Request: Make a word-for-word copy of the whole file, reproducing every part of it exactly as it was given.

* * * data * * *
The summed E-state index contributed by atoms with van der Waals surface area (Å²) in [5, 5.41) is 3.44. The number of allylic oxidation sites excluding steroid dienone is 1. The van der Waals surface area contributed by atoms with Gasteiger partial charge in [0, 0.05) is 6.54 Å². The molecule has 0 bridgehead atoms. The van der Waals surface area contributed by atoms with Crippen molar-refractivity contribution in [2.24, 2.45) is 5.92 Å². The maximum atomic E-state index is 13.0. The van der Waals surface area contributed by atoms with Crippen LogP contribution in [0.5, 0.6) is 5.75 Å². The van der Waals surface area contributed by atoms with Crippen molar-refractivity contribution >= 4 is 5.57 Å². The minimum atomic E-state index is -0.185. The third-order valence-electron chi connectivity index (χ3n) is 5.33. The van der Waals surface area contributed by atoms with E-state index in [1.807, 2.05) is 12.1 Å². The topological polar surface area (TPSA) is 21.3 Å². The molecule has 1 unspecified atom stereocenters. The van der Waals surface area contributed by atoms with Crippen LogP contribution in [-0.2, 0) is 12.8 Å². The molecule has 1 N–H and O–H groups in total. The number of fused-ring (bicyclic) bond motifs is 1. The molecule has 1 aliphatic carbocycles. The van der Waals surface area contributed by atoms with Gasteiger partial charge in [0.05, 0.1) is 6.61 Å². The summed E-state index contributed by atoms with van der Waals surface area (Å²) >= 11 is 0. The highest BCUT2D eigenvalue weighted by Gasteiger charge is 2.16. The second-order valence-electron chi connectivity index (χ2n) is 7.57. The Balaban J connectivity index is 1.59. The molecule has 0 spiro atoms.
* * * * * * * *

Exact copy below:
The summed E-state index contributed by atoms with van der Waals surface area (Å²) in [5, 5.41) is 3.44. The number of allylic oxidation sites excluding steroid dienone is 1. The van der Waals surface area contributed by atoms with Gasteiger partial charge in [0, 0.05) is 6.54 Å². The molecule has 0 bridgehead atoms. The van der Waals surface area contributed by atoms with Crippen molar-refractivity contribution in [2.24, 2.45) is 5.92 Å². The maximum atomic E-state index is 13.0. The van der Waals surface area contributed by atoms with Crippen LogP contribution in [0.5, 0.6) is 5.75 Å². The van der Waals surface area contributed by atoms with Crippen molar-refractivity contribution >= 4 is 5.57 Å². The minimum atomic E-state index is -0.185. The third-order valence-electron chi connectivity index (χ3n) is 5.33. The van der Waals surface area contributed by atoms with E-state index in [1.807, 2.05) is 12.1 Å². The topological polar surface area (TPSA) is 21.3 Å². The molecule has 1 unspecified atom stereocenters. The van der Waals surface area contributed by atoms with Crippen LogP contribution in [-0.2, 0) is 12.8 Å². The molecule has 1 N–H and O–H groups in total. The number of fused-ring (bicyclic) bond motifs is 1. The molecule has 1 aliphatic carbocycles. The van der Waals surface area contributed by atoms with Gasteiger partial charge in [0.05, 0.1) is 6.61 Å². The summed E-state index contributed by atoms with van der Waals surface area (Å²) >= 11 is 0. The highest BCUT2D eigenvalue weighted by Gasteiger charge is 2.16. The second-order valence-electron chi connectivity index (χ2n) is 7.57. The Balaban J connectivity index is 1.59. The molecule has 0 spiro atoms.